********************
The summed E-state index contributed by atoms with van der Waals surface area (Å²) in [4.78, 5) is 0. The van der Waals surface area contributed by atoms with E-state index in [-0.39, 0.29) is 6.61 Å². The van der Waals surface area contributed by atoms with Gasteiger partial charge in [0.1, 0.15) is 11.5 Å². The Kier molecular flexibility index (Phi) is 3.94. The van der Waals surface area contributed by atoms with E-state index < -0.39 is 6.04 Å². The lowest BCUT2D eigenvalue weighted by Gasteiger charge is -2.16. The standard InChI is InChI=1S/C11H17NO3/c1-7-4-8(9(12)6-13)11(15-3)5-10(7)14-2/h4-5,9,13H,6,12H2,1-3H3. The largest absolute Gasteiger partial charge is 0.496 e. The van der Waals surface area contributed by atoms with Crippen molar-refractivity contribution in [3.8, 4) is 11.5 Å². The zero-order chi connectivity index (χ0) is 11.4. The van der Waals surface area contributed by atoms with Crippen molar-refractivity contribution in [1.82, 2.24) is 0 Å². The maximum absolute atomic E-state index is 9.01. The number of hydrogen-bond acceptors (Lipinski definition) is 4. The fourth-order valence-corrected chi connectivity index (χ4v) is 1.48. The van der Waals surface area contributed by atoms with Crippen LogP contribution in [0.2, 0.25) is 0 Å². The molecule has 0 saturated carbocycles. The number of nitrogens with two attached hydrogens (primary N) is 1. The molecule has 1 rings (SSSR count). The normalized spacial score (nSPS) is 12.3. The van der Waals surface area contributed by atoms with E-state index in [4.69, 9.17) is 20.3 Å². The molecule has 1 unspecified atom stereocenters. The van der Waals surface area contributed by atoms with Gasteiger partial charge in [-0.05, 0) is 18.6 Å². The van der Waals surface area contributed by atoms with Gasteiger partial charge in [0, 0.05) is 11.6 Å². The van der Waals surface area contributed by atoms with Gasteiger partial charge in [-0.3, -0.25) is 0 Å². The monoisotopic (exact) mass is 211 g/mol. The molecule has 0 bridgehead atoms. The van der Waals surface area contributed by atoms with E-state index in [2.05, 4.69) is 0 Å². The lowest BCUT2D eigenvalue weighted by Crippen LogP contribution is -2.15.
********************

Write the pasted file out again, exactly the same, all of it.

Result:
The summed E-state index contributed by atoms with van der Waals surface area (Å²) in [4.78, 5) is 0. The van der Waals surface area contributed by atoms with E-state index in [-0.39, 0.29) is 6.61 Å². The van der Waals surface area contributed by atoms with Gasteiger partial charge in [0.1, 0.15) is 11.5 Å². The Kier molecular flexibility index (Phi) is 3.94. The van der Waals surface area contributed by atoms with E-state index < -0.39 is 6.04 Å². The lowest BCUT2D eigenvalue weighted by Gasteiger charge is -2.16. The standard InChI is InChI=1S/C11H17NO3/c1-7-4-8(9(12)6-13)11(15-3)5-10(7)14-2/h4-5,9,13H,6,12H2,1-3H3. The largest absolute Gasteiger partial charge is 0.496 e. The van der Waals surface area contributed by atoms with Crippen molar-refractivity contribution in [3.8, 4) is 11.5 Å². The zero-order chi connectivity index (χ0) is 11.4. The van der Waals surface area contributed by atoms with Crippen molar-refractivity contribution in [1.82, 2.24) is 0 Å². The maximum absolute atomic E-state index is 9.01. The number of hydrogen-bond acceptors (Lipinski definition) is 4. The fourth-order valence-corrected chi connectivity index (χ4v) is 1.48. The van der Waals surface area contributed by atoms with Crippen LogP contribution in [0.2, 0.25) is 0 Å². The molecule has 0 saturated carbocycles. The number of nitrogens with two attached hydrogens (primary N) is 1. The molecule has 1 rings (SSSR count). The normalized spacial score (nSPS) is 12.3. The van der Waals surface area contributed by atoms with E-state index in [4.69, 9.17) is 20.3 Å². The molecule has 1 unspecified atom stereocenters. The van der Waals surface area contributed by atoms with Gasteiger partial charge in [-0.05, 0) is 18.6 Å². The van der Waals surface area contributed by atoms with Gasteiger partial charge in [0, 0.05) is 11.6 Å². The van der Waals surface area contributed by atoms with Gasteiger partial charge in [-0.3, -0.25) is 0 Å². The monoisotopic (exact) mass is 211 g/mol. The molecule has 0 bridgehead atoms. The van der Waals surface area contributed by atoms with E-state index in [2.05, 4.69) is 0 Å². The lowest BCUT2D eigenvalue weighted by Crippen LogP contribution is -2.15.